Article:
13 Ways To Stop Chickens From Eating Eggs

In this article we address a fairly common problem found in backyard poultry: egg eating.

This is a very annoying habit that may start out quite innocently.

A hen gets bored and then pecks at an egg and breaks it, she will sample the gooey mess and decide that it is rather good and an egg eater is born!

The problem can grow too.

She may show her sisters her discovery and they may all start to eat their eggs.

Once a habit like this is established within the flock, it is very hard to break. Prevention is the preferred treatment here.

In this article we will explain the reasons for egg eating and 13 ways to stop chickens eating eggs.

Why Do Chickens Eat Their Own Eggs?

Chicken Eating Eggs

To be able to stop chickens eating their own eggs, we first need to understand why they eat their own eggs.

Many people think that a chicken eating their own eggs is abnormal behavior and wrong, but in fact it is not.

In the wild a chicken’s main instinct is survival. So if they need a nutritional boost they will eat their own (or other) eggs.

A chicken eating their own eggs becomes a problem for us because of our expectations. So do not feel there is something wrong with your chicken as this is a naturally occurring behavior. However, when this happens frequently there is a problem and it is up to you to try and find out what that problem is.

Why do chickens eat their own eggs?

There are 5 common reasons why and it is more than likely to be one of the following reasons:

  • Calcium deficiency
  • Protein deficiency
  • Accidental
  • Boredom
  • Overcrowding

Boredom: This is the number one cause of egg eating. When hens get bored they get into mischief like plucking feathers, pecking and other antisocial behaviors. Pecking at eggs is just one more example of this type of behavior.

Calcium deficiency: Hens will eat their eggs and shell if they are severely deficient of calcium. She needs the calcium to not only lay eggs, but to maintain good bone health. Egg laying uses up a tremendous amount of calcium and if it is not freely available in her body, it will be leached from her bones. This can cause problems such as cage layer fatigue which is often seen in battery cage birds when they are not able to stand or walk.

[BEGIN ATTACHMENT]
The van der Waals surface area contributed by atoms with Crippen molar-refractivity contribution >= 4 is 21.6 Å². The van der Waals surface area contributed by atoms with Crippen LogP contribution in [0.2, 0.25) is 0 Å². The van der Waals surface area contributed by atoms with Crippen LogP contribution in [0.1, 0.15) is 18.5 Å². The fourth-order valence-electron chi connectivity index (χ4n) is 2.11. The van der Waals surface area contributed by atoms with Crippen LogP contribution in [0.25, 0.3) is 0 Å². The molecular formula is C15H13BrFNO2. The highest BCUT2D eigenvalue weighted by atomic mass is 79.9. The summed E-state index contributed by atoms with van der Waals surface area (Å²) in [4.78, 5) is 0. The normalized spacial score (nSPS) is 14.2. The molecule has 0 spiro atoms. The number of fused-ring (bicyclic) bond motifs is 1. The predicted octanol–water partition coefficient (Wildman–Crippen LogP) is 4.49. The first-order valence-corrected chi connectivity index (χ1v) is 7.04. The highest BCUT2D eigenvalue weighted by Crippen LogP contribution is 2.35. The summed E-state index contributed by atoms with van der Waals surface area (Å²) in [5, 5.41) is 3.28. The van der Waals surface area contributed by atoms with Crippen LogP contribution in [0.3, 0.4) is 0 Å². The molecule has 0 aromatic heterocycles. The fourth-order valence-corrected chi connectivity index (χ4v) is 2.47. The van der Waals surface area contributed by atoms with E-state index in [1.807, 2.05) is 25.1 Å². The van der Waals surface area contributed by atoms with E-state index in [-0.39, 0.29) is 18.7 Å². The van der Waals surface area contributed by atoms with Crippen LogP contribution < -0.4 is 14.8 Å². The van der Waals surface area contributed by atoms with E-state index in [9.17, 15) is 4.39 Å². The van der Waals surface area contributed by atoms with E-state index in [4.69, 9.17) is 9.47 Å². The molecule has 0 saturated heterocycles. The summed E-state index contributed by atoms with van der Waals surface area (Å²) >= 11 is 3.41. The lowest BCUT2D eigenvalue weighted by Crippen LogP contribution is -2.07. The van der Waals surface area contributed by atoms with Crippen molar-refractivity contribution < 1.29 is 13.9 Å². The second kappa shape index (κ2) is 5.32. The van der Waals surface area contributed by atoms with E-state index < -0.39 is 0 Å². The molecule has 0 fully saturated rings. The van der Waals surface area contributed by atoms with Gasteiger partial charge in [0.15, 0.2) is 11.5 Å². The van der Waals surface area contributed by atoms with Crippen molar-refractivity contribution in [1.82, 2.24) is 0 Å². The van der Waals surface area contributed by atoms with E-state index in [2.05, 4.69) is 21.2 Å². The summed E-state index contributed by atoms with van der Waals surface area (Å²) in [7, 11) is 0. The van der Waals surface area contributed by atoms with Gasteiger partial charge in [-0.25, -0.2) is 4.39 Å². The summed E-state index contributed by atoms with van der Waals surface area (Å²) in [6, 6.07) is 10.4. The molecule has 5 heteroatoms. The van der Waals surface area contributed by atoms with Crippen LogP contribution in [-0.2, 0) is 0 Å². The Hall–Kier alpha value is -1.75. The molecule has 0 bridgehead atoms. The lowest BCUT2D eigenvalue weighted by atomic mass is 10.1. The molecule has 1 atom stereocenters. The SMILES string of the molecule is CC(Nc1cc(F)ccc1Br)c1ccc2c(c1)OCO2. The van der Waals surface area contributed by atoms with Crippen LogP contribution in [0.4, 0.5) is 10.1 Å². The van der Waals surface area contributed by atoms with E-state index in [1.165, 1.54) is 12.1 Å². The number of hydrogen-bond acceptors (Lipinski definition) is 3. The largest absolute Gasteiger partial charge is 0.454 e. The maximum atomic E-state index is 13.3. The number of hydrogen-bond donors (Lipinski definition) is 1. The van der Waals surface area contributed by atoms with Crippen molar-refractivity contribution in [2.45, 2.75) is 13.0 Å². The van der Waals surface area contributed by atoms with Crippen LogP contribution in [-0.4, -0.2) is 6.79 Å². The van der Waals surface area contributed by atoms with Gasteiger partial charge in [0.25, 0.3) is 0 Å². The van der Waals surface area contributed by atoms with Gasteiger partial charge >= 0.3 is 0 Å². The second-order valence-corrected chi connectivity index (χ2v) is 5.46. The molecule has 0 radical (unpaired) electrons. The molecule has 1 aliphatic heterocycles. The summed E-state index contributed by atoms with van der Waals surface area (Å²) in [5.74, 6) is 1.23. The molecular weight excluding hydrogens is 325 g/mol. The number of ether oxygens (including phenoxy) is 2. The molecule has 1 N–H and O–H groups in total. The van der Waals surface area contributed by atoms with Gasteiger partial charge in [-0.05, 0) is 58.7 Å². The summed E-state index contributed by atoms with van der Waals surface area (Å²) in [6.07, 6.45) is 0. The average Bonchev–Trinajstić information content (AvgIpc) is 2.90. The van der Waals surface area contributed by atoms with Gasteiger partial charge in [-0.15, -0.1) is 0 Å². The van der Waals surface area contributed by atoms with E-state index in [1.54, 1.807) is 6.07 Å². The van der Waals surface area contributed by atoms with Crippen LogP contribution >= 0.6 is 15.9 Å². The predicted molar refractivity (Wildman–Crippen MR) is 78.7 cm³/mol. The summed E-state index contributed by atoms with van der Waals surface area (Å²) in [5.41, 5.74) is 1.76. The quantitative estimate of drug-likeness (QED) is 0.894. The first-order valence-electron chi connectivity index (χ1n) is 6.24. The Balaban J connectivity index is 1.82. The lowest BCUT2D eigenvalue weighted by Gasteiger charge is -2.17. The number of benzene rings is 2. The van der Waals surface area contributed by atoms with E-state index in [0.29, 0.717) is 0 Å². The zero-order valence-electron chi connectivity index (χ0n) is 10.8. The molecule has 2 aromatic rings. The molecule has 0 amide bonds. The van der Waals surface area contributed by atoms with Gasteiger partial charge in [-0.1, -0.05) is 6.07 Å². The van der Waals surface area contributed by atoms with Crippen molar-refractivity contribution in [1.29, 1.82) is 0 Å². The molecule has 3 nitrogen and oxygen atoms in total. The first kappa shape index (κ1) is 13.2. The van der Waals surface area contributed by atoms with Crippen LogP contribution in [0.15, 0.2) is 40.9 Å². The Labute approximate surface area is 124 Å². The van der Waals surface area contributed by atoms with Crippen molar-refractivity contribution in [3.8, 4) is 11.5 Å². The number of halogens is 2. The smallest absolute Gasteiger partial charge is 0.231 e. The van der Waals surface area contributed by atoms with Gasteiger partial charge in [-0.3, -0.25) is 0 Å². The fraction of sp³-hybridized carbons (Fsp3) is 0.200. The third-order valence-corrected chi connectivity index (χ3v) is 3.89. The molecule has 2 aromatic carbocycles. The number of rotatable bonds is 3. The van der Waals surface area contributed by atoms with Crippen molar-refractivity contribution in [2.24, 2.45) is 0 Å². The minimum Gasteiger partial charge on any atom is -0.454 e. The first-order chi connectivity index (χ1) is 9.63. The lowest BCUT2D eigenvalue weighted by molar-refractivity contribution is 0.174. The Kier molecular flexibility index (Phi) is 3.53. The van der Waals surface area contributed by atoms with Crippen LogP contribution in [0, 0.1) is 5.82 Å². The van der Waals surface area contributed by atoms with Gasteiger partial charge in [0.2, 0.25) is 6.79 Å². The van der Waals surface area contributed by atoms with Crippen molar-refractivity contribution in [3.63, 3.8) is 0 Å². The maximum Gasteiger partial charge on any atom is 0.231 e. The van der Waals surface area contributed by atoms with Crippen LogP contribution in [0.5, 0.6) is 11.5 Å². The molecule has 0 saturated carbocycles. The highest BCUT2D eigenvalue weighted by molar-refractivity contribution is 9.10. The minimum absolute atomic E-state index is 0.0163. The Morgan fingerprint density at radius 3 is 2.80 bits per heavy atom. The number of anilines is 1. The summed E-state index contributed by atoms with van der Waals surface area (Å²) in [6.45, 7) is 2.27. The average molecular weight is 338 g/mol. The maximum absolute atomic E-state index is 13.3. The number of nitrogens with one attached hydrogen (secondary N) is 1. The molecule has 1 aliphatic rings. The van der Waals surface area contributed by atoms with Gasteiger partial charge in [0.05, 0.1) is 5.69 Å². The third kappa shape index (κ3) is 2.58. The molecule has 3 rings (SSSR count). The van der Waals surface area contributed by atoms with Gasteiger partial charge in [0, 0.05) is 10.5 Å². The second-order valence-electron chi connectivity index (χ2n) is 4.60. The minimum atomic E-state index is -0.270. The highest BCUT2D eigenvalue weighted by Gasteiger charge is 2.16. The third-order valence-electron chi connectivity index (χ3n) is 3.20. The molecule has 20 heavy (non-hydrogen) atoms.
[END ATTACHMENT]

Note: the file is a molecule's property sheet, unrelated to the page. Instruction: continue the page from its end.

Protein deficiency: This can be another cause of egg eating. We know that the egg is the ultimate recipe for life – everything a chick needs to grow and thrive before hatching is contained in the egg. A hen that is suffering from protein deficiency will try to get protein from other sources such as feather plucking and egg eating.

Overcrowding: Hens that are overcrowded and do not have enough space can eat eggs as one of several bad behaviors. Chickens should have at least 4 square feet of coop space, read How Much Space Do Chickens Need for more advice.

Accidental: Eggs that are broken on accident is often the way hens are introduced to egg eating. They may hop into a nesting box and accidentally break open an egg already in the box. Curiosity takes over and she will sample the contents, mmmm, yummy!

If you are lucky then she won’t put it all together and decide that eggs can be broken open for a tasty snack. But if she does then you have a problem.

13 Ways To Stop Chickens Eating Eggs

Below we have listed 13 different ways to stop chickens eating their eggs.

It is important to look at each of them since the problem may lie in a couple of areas, for example, a poor diet and boredom. You will need to fix both of the problems to stop the egg eating.

Feeding Cabbage To Chickens

13. Low Lighting